Basic education and literacy
The key to a brighter future is access to basic education and literacy. Yet 75 million children worldwide — 41 million of them girls — have no access to education, and about 677 million people over the age of 15 are illiterate. Rotary volunteers worldwide have led low-cost literacy programs that fund teacher training, start student mentoring programs, and build schools and libraries.
A literary whirlwind
With a global vision guiding their service efforts, this year Canadian and U.S. Rotary clubs embarked on a comprehensive plan to help meet educational and literacy needs in communities in 10 countries. District 5020 — which includes clubs in British Columbia, Canada, and Washington, USA — received two Rotary Foundation Global Grants for education and literacy initiatives in Honduras and the Philippines, and a district grant in 2011 that will fund educational projects in eight countries, totaling nearly $230,000 in support.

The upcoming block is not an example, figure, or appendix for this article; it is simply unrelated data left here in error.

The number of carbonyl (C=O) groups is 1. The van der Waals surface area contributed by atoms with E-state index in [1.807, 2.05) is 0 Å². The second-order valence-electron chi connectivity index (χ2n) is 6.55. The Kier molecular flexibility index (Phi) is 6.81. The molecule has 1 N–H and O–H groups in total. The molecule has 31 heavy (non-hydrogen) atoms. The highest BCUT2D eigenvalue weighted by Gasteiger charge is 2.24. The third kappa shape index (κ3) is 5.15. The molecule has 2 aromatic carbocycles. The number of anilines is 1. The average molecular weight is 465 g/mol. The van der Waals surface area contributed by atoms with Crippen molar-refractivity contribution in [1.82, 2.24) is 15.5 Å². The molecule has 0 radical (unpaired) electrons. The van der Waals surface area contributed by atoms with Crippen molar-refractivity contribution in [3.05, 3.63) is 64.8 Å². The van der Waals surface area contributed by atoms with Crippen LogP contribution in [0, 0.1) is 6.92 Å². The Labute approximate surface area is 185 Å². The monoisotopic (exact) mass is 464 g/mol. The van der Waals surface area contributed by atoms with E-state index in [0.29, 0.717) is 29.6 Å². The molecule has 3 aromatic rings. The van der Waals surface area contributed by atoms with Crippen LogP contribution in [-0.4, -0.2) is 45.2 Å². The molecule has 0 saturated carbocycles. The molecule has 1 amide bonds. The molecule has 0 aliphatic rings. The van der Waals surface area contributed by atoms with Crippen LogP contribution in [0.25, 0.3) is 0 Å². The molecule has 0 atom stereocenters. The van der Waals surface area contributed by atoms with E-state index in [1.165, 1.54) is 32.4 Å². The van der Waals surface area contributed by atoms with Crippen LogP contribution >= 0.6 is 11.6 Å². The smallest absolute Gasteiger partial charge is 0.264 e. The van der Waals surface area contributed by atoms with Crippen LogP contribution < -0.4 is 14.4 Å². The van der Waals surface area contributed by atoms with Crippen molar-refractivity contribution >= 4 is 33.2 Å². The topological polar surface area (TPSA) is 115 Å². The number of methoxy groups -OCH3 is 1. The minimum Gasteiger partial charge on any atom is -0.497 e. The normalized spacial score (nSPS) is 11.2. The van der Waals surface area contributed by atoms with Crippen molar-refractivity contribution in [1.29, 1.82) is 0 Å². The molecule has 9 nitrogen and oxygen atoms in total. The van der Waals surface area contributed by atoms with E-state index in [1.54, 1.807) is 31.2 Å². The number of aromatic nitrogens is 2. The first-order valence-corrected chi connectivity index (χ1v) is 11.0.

Rotarians first conducted an assessment to identify community needs. "This experience and trust, often gained with smaller initial projects, enables our clubs to have confidence in the host partners," says Brian Beagle, chair of the district’s Rotary Foundation committee.
In Kenya, 500 children in 10 schools are improving their reading skills with the help of books, supplies, and teacher training provided by Rotarians. In Peru, Canadian and local clubs installed solar panels that supply power to three schools, while in Canada, Rotarians are providing books for a local library reading program.